Stephanie Seneff received her SB, SM, and PhD degrees from the Massachusetts Institute of Technology. She is currently a Principal Research Scientist at the Spoken Language Systems Group of the Laboratory for Computer Science. Her research in speech and language at MIT has spanned nearly thirty years, covering many aspects of the speech chain, from signals to symbols to meaning. Her early speech research, conducted at the MIT Lincoln Laboratory in the seventies, included synthesis, coding, feature extraction (e.g., formant and fundamental frequencies), transmission over packetized networks, and recognition. Her doctoral thesis, completed in 1985, concerned a model for human auditory processing of speech, which led to her later application of auditory modeling to computer speech recognition. Since 1989, her research has primarily focused on natural language processing for speech, encompassing syntax, semantics, speech generation, discourse and dialogue.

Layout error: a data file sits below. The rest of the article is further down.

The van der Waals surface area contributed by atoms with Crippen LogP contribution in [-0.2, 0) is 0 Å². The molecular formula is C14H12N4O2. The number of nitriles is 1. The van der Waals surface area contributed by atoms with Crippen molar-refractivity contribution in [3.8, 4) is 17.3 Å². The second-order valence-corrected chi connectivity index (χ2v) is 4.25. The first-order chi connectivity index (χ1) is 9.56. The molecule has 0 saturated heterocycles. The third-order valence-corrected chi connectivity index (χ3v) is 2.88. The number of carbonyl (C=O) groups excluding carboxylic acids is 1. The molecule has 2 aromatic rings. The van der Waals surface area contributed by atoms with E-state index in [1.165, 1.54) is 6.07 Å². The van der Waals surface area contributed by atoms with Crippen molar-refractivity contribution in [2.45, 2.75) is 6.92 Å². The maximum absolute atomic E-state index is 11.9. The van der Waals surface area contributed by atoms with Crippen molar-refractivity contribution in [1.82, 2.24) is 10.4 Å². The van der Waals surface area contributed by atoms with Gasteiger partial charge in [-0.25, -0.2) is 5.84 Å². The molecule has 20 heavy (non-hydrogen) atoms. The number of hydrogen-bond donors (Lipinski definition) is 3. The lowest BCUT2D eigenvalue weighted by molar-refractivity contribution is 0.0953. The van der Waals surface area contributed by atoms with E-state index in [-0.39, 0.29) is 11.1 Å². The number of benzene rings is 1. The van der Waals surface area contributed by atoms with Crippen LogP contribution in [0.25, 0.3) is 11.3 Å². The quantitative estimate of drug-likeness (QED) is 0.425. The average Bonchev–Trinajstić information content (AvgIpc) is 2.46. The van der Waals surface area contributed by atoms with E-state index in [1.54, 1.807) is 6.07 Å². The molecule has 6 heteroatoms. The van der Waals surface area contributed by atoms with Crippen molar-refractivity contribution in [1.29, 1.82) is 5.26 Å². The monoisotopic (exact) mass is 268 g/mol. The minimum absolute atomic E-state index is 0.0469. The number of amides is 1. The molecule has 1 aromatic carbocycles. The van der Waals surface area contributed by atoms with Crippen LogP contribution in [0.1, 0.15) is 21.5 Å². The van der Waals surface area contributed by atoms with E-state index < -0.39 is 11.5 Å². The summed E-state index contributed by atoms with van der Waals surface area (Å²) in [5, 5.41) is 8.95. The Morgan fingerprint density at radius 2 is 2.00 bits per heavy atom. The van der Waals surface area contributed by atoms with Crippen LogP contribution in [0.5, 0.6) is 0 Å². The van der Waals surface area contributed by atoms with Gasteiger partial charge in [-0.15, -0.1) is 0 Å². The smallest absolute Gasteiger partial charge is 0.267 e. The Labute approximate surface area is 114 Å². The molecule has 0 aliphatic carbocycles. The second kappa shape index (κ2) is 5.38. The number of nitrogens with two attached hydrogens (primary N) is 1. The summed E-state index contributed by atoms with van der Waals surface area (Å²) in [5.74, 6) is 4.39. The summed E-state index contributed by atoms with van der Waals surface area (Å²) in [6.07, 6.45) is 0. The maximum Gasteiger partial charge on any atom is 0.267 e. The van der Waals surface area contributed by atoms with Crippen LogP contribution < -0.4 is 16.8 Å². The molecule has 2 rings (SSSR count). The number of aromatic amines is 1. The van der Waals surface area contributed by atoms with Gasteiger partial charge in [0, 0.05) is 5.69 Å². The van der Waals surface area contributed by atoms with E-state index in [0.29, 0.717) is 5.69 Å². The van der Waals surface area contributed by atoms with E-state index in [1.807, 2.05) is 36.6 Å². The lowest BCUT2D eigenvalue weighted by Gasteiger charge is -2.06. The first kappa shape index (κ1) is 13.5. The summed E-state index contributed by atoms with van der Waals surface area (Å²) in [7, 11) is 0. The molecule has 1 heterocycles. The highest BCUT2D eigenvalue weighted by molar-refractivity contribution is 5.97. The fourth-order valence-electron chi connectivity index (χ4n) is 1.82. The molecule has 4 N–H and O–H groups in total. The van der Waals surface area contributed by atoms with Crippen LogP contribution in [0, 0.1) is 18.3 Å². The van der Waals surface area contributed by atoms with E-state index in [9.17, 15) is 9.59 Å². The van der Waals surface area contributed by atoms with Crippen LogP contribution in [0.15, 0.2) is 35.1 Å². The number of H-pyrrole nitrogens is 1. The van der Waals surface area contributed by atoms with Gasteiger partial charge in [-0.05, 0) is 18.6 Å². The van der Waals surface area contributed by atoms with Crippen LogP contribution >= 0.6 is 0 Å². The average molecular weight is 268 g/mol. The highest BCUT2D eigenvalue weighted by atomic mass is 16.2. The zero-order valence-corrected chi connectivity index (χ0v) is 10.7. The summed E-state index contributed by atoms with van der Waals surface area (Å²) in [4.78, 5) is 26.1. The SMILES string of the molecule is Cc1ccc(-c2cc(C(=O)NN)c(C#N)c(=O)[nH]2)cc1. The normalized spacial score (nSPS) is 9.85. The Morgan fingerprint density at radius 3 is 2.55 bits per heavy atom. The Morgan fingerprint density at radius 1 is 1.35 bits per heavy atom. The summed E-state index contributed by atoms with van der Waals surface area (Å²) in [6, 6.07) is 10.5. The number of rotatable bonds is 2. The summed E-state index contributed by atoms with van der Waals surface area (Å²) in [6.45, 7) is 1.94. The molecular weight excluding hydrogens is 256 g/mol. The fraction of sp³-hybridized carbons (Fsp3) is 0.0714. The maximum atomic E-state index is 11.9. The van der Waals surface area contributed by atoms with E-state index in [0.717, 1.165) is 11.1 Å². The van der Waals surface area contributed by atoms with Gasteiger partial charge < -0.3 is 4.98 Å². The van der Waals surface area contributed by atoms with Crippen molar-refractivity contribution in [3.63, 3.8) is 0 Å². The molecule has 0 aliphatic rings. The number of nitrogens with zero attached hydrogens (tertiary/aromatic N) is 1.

She has been heavily involved in the development of many different conversational systems covering a wide range of applications.
Dr. Seneff has published over 80 papers in refereed journals and conference proceedings, covering a variety of speech and language related topics. She has taught courses at MIT and abroad, and has supervised a number of SB, SM, and PhD students at MIT. Over the years, she has also served on various professional committees and editorial boards.